Last week, a Chicago man settled a medical malpractice case for $10 million against two groups representing doctors that he sued. In 2003, the man, a 33-year-old vice president at one of the country’s largest information technology staffing firms, was doing great. One year earlier, he had been diagnosed with a routine heart valve condition, a murmur and bicuspid heart valve, leaving him at risk of infective endocarditis, a buildup of bacteria around the heart valve
The heart condition led to the infection in his heart, but doctors with a local hospital repeatedly misdiagnosed it, sending the man home with allergy medication once and instructions on visiting a back specialist another time. The undiagnosed infection led to a piece of the infection breaking free and traveling to the man’s brain, according to the lawsuit. That caused a stroke that left the man with severe physical and mental disabilities, including severe damage to his language center. The man, a father of two children, still suffers from seizures, has no use of one of his hands and has difficulty walking, talking and reading.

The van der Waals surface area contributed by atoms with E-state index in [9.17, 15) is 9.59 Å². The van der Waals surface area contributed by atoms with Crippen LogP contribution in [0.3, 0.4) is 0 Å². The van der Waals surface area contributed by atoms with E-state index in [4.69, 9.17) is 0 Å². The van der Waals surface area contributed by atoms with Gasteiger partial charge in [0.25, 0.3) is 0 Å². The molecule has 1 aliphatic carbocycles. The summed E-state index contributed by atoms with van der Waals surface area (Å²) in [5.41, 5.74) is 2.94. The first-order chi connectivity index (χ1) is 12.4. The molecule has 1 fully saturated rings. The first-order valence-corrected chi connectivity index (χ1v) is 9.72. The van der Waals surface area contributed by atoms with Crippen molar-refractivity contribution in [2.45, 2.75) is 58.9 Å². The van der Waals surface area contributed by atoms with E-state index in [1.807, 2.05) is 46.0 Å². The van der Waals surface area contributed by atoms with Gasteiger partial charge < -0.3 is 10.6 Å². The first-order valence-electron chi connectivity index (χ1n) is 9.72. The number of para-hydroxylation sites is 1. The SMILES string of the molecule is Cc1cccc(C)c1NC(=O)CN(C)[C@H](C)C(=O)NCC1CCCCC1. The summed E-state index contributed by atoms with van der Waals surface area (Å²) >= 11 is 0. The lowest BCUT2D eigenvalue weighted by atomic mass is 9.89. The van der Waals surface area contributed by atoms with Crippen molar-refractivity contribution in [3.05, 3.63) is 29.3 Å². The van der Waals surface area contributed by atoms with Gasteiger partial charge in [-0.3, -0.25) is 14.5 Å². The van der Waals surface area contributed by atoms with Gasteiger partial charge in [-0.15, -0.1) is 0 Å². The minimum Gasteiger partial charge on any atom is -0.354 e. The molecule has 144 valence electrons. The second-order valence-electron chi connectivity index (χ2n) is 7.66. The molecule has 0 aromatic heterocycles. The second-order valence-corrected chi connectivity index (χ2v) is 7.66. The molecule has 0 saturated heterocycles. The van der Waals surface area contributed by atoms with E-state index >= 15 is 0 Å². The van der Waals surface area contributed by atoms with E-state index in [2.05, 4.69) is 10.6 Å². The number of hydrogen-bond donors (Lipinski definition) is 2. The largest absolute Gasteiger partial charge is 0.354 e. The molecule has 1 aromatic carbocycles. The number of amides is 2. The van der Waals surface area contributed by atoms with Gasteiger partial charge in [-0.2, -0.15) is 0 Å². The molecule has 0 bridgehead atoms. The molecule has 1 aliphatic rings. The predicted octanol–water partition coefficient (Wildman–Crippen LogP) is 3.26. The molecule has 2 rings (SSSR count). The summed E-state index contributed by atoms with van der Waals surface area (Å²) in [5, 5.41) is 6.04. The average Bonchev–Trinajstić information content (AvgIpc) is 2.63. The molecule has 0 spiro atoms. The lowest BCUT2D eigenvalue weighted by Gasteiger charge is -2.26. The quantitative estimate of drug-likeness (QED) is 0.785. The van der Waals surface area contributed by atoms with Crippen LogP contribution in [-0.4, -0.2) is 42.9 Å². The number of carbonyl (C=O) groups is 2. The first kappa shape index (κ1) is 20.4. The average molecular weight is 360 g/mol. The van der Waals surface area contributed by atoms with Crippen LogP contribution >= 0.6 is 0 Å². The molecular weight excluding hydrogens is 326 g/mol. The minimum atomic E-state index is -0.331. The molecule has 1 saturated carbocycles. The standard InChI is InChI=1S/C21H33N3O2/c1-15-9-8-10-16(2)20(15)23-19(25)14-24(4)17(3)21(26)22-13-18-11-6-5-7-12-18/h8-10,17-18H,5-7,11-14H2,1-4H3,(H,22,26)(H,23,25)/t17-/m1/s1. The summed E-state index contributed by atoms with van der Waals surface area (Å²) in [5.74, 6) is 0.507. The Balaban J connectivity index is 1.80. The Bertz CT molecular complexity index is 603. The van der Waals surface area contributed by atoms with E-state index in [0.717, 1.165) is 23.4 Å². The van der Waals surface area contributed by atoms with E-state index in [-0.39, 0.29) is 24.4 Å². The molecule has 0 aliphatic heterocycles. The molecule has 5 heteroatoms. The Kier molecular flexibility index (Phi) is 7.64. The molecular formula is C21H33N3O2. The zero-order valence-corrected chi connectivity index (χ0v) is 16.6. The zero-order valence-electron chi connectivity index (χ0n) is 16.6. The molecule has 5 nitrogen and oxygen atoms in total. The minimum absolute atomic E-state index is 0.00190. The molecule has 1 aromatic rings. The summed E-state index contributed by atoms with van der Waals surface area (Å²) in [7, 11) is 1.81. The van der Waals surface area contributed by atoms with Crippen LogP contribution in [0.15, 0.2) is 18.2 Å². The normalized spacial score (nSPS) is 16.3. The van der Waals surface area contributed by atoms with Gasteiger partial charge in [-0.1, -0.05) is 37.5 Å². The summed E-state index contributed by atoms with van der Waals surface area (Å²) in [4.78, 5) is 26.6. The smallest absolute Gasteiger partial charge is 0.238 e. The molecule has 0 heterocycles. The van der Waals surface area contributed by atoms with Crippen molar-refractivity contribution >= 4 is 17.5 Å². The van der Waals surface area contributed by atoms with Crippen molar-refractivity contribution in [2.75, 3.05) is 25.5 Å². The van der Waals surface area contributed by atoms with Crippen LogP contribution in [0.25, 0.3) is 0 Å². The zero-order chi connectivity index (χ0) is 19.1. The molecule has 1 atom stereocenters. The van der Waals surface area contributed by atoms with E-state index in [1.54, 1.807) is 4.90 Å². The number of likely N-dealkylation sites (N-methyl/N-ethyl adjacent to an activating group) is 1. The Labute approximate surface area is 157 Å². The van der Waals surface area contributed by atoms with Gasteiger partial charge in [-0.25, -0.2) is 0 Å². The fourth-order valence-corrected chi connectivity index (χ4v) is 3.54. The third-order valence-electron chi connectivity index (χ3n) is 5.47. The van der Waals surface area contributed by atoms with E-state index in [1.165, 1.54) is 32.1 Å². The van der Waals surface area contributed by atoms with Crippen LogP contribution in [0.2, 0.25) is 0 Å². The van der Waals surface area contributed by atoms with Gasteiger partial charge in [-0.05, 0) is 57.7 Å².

The settlement will be will be used to continue rehabilitation and search for other ways for him to get better. The amount of the settlement was based on the man’s medical and other care needs, and projected future earnings.
I have successfully handled a number of medical malpractice / medical negligence / medical error cases in Baltimore and other counties in Maryland involving a failure to timely diagnose and treat infections. Other cases have involved failure to diagnose an treat sepsis. The malpractice in my cases has led to death, amputations, brain damage, etc. It’s always tragic when a doctor fails to prescribe something so simple as antibiotics in this day and age, especially for patients at high risk for such infections.